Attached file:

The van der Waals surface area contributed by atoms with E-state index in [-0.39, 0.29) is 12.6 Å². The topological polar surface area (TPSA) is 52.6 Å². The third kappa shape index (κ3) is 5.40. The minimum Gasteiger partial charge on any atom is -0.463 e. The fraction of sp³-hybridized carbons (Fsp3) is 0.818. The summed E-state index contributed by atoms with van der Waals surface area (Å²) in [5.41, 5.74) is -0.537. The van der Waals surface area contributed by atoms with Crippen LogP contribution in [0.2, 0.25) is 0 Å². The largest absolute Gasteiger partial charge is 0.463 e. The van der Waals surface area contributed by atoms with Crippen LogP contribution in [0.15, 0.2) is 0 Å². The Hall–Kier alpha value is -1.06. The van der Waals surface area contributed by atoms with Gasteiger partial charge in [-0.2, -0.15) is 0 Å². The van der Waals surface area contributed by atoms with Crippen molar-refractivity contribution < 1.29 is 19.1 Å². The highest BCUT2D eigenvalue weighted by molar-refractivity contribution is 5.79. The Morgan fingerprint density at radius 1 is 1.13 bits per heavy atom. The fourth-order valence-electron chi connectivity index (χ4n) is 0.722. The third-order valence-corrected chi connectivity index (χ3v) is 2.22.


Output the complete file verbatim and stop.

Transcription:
The van der Waals surface area contributed by atoms with E-state index in [-0.39, 0.29) is 12.6 Å². The topological polar surface area (TPSA) is 52.6 Å². The third kappa shape index (κ3) is 5.40. The minimum Gasteiger partial charge on any atom is -0.463 e. The fraction of sp³-hybridized carbons (Fsp3) is 0.818. The summed E-state index contributed by atoms with van der Waals surface area (Å²) in [5.41, 5.74) is -0.537. The van der Waals surface area contributed by atoms with Crippen LogP contribution in [0.2, 0.25) is 0 Å². The largest absolute Gasteiger partial charge is 0.463 e. The van der Waals surface area contributed by atoms with Crippen LogP contribution in [0.15, 0.2) is 0 Å². The Hall–Kier alpha value is -1.06. The van der Waals surface area contributed by atoms with Gasteiger partial charge in [-0.2, -0.15) is 0 Å². The van der Waals surface area contributed by atoms with Crippen molar-refractivity contribution < 1.29 is 19.1 Å². The highest BCUT2D eigenvalue weighted by molar-refractivity contribution is 5.79. The Morgan fingerprint density at radius 1 is 1.13 bits per heavy atom. The fourth-order valence-electron chi connectivity index (χ4n) is 0.722. The third-order valence-corrected chi connectivity index (χ3v) is 2.22.